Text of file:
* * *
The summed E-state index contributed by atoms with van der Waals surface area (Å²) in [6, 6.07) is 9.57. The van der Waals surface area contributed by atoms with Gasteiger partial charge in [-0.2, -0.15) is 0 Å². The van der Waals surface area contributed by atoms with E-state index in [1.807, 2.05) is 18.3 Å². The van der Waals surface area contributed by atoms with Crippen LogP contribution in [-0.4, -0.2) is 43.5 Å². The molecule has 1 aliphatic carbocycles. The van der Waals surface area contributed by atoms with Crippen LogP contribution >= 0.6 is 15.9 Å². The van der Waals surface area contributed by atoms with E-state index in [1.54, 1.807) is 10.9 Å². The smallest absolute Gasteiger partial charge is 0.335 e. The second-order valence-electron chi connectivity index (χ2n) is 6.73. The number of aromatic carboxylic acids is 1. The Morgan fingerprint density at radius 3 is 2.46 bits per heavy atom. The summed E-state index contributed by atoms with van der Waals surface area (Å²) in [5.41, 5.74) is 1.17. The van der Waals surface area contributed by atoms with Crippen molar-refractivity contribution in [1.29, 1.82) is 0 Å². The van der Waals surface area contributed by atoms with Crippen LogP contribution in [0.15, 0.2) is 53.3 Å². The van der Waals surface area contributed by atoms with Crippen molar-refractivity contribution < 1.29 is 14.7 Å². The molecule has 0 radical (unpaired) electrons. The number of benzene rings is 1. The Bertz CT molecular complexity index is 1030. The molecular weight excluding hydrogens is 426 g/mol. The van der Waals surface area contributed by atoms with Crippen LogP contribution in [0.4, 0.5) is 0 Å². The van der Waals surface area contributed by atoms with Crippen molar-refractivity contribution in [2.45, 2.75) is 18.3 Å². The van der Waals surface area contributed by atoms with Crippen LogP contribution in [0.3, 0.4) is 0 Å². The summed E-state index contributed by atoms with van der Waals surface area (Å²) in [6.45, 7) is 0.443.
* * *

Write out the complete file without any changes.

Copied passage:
The summed E-state index contributed by atoms with van der Waals surface area (Å²) in [6, 6.07) is 9.57. The van der Waals surface area contributed by atoms with Gasteiger partial charge in [-0.2, -0.15) is 0 Å². The van der Waals surface area contributed by atoms with E-state index in [1.807, 2.05) is 18.3 Å². The van der Waals surface area contributed by atoms with Crippen LogP contribution in [-0.4, -0.2) is 43.5 Å². The molecule has 1 aliphatic carbocycles. The van der Waals surface area contributed by atoms with Crippen LogP contribution >= 0.6 is 15.9 Å². The van der Waals surface area contributed by atoms with E-state index in [1.54, 1.807) is 10.9 Å². The smallest absolute Gasteiger partial charge is 0.335 e. The second-order valence-electron chi connectivity index (χ2n) is 6.73. The number of aromatic carboxylic acids is 1. The Morgan fingerprint density at radius 3 is 2.46 bits per heavy atom. The summed E-state index contributed by atoms with van der Waals surface area (Å²) in [5.41, 5.74) is 1.17. The van der Waals surface area contributed by atoms with Crippen molar-refractivity contribution in [1.29, 1.82) is 0 Å². The van der Waals surface area contributed by atoms with Crippen LogP contribution in [0.15, 0.2) is 53.3 Å². The van der Waals surface area contributed by atoms with Crippen molar-refractivity contribution < 1.29 is 14.7 Å². The molecule has 0 radical (unpaired) electrons. The number of benzene rings is 1. The Bertz CT molecular complexity index is 1030. The molecular weight excluding hydrogens is 426 g/mol. The van der Waals surface area contributed by atoms with Crippen LogP contribution in [0.4, 0.5) is 0 Å². The van der Waals surface area contributed by atoms with Crippen molar-refractivity contribution in [2.45, 2.75) is 18.3 Å². The van der Waals surface area contributed by atoms with Crippen LogP contribution in [0.3, 0.4) is 0 Å². The summed E-state index contributed by atoms with van der Waals surface area (Å²) in [6.45, 7) is 0.443.